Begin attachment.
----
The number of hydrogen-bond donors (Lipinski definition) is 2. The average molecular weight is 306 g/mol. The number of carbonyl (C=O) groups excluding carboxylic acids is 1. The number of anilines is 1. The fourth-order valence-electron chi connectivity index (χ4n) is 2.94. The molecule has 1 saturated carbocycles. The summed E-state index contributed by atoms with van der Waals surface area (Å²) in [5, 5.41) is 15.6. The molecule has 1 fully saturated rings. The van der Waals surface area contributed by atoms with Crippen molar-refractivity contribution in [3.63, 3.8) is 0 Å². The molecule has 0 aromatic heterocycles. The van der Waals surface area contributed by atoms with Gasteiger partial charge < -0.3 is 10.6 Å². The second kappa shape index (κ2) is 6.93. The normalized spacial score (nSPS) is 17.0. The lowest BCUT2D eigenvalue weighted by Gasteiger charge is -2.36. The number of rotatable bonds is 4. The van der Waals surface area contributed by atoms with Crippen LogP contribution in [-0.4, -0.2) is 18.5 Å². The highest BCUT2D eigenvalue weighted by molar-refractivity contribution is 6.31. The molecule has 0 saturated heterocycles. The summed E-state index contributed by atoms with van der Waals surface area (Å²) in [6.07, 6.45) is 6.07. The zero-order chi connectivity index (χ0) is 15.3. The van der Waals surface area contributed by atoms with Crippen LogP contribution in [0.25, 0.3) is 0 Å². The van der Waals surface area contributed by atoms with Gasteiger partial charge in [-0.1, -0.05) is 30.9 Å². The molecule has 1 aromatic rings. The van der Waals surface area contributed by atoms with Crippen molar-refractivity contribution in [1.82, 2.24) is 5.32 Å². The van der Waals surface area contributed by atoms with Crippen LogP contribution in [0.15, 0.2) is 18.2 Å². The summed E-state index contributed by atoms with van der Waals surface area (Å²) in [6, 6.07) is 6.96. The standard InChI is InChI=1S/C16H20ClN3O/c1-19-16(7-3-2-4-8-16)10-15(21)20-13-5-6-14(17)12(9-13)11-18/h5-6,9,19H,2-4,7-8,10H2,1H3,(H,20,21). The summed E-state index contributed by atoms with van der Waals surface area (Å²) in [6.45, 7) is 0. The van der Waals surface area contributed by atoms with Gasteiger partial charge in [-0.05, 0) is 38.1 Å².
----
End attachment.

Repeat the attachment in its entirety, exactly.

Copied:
The number of hydrogen-bond donors (Lipinski definition) is 2. The average molecular weight is 306 g/mol. The number of carbonyl (C=O) groups excluding carboxylic acids is 1. The number of anilines is 1. The fourth-order valence-electron chi connectivity index (χ4n) is 2.94. The molecule has 1 saturated carbocycles. The summed E-state index contributed by atoms with van der Waals surface area (Å²) in [5, 5.41) is 15.6. The molecule has 1 fully saturated rings. The van der Waals surface area contributed by atoms with Crippen molar-refractivity contribution in [3.63, 3.8) is 0 Å². The molecule has 0 aromatic heterocycles. The van der Waals surface area contributed by atoms with Gasteiger partial charge < -0.3 is 10.6 Å². The second kappa shape index (κ2) is 6.93. The normalized spacial score (nSPS) is 17.0. The lowest BCUT2D eigenvalue weighted by Gasteiger charge is -2.36. The number of rotatable bonds is 4. The van der Waals surface area contributed by atoms with Crippen LogP contribution in [-0.4, -0.2) is 18.5 Å². The highest BCUT2D eigenvalue weighted by molar-refractivity contribution is 6.31. The molecule has 0 saturated heterocycles. The summed E-state index contributed by atoms with van der Waals surface area (Å²) in [6.07, 6.45) is 6.07. The zero-order chi connectivity index (χ0) is 15.3. The van der Waals surface area contributed by atoms with Crippen LogP contribution in [0.25, 0.3) is 0 Å². The van der Waals surface area contributed by atoms with Gasteiger partial charge in [-0.1, -0.05) is 30.9 Å². The molecule has 1 aromatic rings. The van der Waals surface area contributed by atoms with Crippen molar-refractivity contribution in [1.82, 2.24) is 5.32 Å². The van der Waals surface area contributed by atoms with Crippen LogP contribution in [0.15, 0.2) is 18.2 Å². The summed E-state index contributed by atoms with van der Waals surface area (Å²) in [6, 6.07) is 6.96. The standard InChI is InChI=1S/C16H20ClN3O/c1-19-16(7-3-2-4-8-16)10-15(21)20-13-5-6-14(17)12(9-13)11-18/h5-6,9,19H,2-4,7-8,10H2,1H3,(H,20,21). The summed E-state index contributed by atoms with van der Waals surface area (Å²) in [6.45, 7) is 0. The van der Waals surface area contributed by atoms with Gasteiger partial charge in [-0.05, 0) is 38.1 Å².